President Trump’s pick for Interior Department secretary, former oil and gas lobbyist David Bernhardt, was approved by the Senate Energy and Natural Resources Committee by a 14-6 vote Thursday.
Several Democrats, including Sen. Joe Manchin III of West Virginia, joined 11 Republicans in passing Bernhardt’s nomination to the full Senate for a confirmation vote. If approved, Bernhardt would ascend from his current acting secretary role to take formal control of an agency that oversees 700 million acres of public land and the gas and mineral resources that lie beneath it.
Bernhardt’s ability to manage those resources without bias toward the oil industry and water utilities he once represented was questioned by skeptical Democrats on the committee as well as conservationists.
But Republicans led by committee Chairwoman Lisa Murkowski (Alaska) said the nominee’s deep understanding of an agency he worked for as solicitor during the George W. Bush administration and his conduct over the past few months prove that he is more qualified for the position.
“I will work closely with Chairman Murkowski and my colleagues to ensure Mr. Bernhardt commits to the highest standards of ethics, not just in the letter of the law but truly the spirit of the law,” Manchin said.
Thursday’s vote reflected little of the contentious questioning of Bernhardt during a confirmation hearing the week before. In that meeting, Sen. Ron Wyden (D-Ore.) said the nominee was a liar and called him corrupt.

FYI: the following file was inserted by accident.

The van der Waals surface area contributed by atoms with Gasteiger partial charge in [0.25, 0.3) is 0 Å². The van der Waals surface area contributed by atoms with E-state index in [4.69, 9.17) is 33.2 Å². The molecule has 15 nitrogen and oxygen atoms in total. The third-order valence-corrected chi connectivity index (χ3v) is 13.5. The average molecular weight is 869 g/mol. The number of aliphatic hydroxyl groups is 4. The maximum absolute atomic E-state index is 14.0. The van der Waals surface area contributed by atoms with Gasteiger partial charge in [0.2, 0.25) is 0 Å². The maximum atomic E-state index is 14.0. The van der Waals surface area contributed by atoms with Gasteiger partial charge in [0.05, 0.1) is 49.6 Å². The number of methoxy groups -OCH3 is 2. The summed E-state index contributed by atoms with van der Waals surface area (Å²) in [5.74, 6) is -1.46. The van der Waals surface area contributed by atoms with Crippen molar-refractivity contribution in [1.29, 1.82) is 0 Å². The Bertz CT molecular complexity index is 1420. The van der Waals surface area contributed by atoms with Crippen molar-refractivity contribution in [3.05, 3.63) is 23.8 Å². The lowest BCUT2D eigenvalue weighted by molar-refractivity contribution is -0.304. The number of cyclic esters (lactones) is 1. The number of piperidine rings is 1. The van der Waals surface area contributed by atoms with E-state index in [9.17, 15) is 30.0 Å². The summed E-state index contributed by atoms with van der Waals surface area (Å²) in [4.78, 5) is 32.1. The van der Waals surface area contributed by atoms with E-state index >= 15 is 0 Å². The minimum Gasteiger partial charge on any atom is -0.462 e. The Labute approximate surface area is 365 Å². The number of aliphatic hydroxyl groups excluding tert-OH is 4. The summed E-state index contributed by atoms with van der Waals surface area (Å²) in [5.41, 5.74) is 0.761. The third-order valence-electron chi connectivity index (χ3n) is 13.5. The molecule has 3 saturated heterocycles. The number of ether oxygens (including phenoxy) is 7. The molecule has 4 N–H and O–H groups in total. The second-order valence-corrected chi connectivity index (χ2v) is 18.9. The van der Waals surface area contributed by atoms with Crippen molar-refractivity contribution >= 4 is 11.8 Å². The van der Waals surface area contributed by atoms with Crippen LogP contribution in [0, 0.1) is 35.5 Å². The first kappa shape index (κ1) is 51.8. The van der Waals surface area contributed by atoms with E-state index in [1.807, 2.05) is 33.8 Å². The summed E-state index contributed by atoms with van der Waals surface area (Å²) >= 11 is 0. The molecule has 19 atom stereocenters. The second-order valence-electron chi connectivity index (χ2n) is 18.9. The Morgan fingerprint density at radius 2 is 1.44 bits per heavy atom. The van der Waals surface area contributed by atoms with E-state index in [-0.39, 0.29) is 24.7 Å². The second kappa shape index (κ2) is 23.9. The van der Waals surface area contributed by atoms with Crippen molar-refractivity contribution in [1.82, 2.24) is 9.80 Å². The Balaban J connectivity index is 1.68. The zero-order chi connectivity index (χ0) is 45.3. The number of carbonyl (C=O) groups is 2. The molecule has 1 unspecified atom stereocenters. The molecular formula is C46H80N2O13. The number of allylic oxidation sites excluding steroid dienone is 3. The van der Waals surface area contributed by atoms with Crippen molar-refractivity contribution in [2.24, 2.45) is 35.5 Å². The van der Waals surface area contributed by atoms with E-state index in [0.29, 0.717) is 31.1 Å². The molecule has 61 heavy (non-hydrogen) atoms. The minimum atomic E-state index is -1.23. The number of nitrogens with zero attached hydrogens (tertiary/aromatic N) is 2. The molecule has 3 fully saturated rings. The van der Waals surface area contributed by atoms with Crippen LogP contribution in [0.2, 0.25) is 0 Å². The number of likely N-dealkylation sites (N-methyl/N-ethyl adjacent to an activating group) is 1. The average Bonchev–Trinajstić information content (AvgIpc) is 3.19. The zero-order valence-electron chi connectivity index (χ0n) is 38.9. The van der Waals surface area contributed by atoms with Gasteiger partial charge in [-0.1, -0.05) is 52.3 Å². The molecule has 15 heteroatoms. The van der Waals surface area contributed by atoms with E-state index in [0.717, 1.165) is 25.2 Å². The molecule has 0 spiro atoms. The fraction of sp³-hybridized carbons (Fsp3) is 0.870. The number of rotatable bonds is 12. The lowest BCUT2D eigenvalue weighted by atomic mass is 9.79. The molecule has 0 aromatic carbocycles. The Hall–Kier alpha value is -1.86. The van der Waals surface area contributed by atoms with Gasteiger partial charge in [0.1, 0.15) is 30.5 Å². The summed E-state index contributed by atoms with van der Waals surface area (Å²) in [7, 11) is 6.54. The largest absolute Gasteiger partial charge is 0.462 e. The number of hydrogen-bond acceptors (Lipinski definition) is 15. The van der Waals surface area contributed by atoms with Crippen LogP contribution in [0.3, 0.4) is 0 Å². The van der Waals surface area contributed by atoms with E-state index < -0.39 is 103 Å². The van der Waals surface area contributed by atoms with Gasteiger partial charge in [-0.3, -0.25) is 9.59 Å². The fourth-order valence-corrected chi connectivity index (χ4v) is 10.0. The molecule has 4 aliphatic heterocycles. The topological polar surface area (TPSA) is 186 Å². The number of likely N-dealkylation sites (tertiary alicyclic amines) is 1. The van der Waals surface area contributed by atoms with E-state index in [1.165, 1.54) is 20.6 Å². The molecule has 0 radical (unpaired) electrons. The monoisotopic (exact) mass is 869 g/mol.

Wyden said Bernhardt came to his office and assured him that he would follow ethics rules only to be the subject of a newspaper article that said Bernhardt intervened on behalf of the oil industry and others to stop a U.S. Fish and Wildlife Service analysis that said certain toxic pesticides used by such businesses threatened endangered animals.
The actions “make you sound like just another corrupt official,” Wyden said.
Wyden’s statement was immediately countered by Bernhardt’s friend and fellow Coloradan, Sen. Cory Gardner (R), who said Democrats exhibited a double standard by supporting former interior secretary and petroleum engineer Sally Jewell but not Bernhardt.
“Instead of being portrayed as a competent lawyer who represents clients zealously and ably, you are painted as compromised and in pockets of industry,” Gardner said.
The acrimony of last week’s hearing overflowed into the audience, where a woman donned a swamp creature mask to signal Bernhardt is a member of the Washington swamp of lobbyists.
Police quickly escorted the woman from the hearing room, and Bernhardt continued his opening statement.
“It’s disappointing that the committee rushed to vote on Bernhardt’s nomination despite new revelations of a possible ethics investigation and troubling discrepancies involving David Bernhardt’s calendars and work as a lobbyist,” said Jennifer Rokala, executive director of the Center for Western Priorities, a conservation group.